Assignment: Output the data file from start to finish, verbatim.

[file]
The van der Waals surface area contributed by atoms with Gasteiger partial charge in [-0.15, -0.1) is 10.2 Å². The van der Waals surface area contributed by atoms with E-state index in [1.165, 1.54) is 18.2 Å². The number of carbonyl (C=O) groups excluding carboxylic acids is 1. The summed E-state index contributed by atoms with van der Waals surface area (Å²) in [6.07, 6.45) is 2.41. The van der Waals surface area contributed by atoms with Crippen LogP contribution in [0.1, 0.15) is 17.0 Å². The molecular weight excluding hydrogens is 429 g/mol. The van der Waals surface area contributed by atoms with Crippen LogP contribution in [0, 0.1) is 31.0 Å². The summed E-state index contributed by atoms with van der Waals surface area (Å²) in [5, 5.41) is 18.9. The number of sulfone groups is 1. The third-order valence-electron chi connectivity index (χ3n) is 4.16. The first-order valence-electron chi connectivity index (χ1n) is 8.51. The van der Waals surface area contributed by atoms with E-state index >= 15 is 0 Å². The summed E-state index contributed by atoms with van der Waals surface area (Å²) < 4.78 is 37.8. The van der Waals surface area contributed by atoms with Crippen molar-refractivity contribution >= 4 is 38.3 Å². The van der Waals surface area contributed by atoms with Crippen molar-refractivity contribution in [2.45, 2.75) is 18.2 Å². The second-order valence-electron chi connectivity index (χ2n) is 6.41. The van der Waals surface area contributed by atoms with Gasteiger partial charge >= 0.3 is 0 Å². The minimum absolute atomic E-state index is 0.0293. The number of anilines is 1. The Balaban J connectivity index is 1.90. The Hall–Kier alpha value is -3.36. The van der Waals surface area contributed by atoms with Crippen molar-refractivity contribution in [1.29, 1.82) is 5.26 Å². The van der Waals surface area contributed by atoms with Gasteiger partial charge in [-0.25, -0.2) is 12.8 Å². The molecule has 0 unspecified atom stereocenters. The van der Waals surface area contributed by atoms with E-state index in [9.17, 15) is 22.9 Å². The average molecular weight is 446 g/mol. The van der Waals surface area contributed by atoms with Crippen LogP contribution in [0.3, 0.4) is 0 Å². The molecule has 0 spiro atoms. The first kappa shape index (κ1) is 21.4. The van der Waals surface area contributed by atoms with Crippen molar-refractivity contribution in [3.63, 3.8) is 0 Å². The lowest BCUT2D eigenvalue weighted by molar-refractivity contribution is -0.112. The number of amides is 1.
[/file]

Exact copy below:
The van der Waals surface area contributed by atoms with Gasteiger partial charge in [-0.15, -0.1) is 10.2 Å². The van der Waals surface area contributed by atoms with E-state index in [1.165, 1.54) is 18.2 Å². The number of carbonyl (C=O) groups excluding carboxylic acids is 1. The summed E-state index contributed by atoms with van der Waals surface area (Å²) in [6.07, 6.45) is 2.41. The van der Waals surface area contributed by atoms with Crippen LogP contribution in [0.1, 0.15) is 17.0 Å². The molecular weight excluding hydrogens is 429 g/mol. The van der Waals surface area contributed by atoms with Crippen LogP contribution in [0, 0.1) is 31.0 Å². The summed E-state index contributed by atoms with van der Waals surface area (Å²) in [5, 5.41) is 18.9. The number of sulfone groups is 1. The third-order valence-electron chi connectivity index (χ3n) is 4.16. The first-order valence-electron chi connectivity index (χ1n) is 8.51. The van der Waals surface area contributed by atoms with E-state index >= 15 is 0 Å². The summed E-state index contributed by atoms with van der Waals surface area (Å²) < 4.78 is 37.8. The van der Waals surface area contributed by atoms with Crippen molar-refractivity contribution >= 4 is 38.3 Å². The van der Waals surface area contributed by atoms with Crippen molar-refractivity contribution in [2.45, 2.75) is 18.2 Å². The second-order valence-electron chi connectivity index (χ2n) is 6.41. The van der Waals surface area contributed by atoms with Gasteiger partial charge >= 0.3 is 0 Å². The minimum absolute atomic E-state index is 0.0293. The number of anilines is 1. The Balaban J connectivity index is 1.90. The Hall–Kier alpha value is -3.36. The van der Waals surface area contributed by atoms with Crippen molar-refractivity contribution in [1.29, 1.82) is 5.26 Å². The van der Waals surface area contributed by atoms with Gasteiger partial charge in [-0.25, -0.2) is 12.8 Å². The molecule has 0 unspecified atom stereocenters. The van der Waals surface area contributed by atoms with E-state index in [9.17, 15) is 22.9 Å². The average molecular weight is 446 g/mol. The van der Waals surface area contributed by atoms with Crippen LogP contribution in [0.3, 0.4) is 0 Å². The molecule has 0 spiro atoms. The first kappa shape index (κ1) is 21.4. The van der Waals surface area contributed by atoms with Crippen molar-refractivity contribution in [3.63, 3.8) is 0 Å². The lowest BCUT2D eigenvalue weighted by molar-refractivity contribution is -0.112. The number of amides is 1.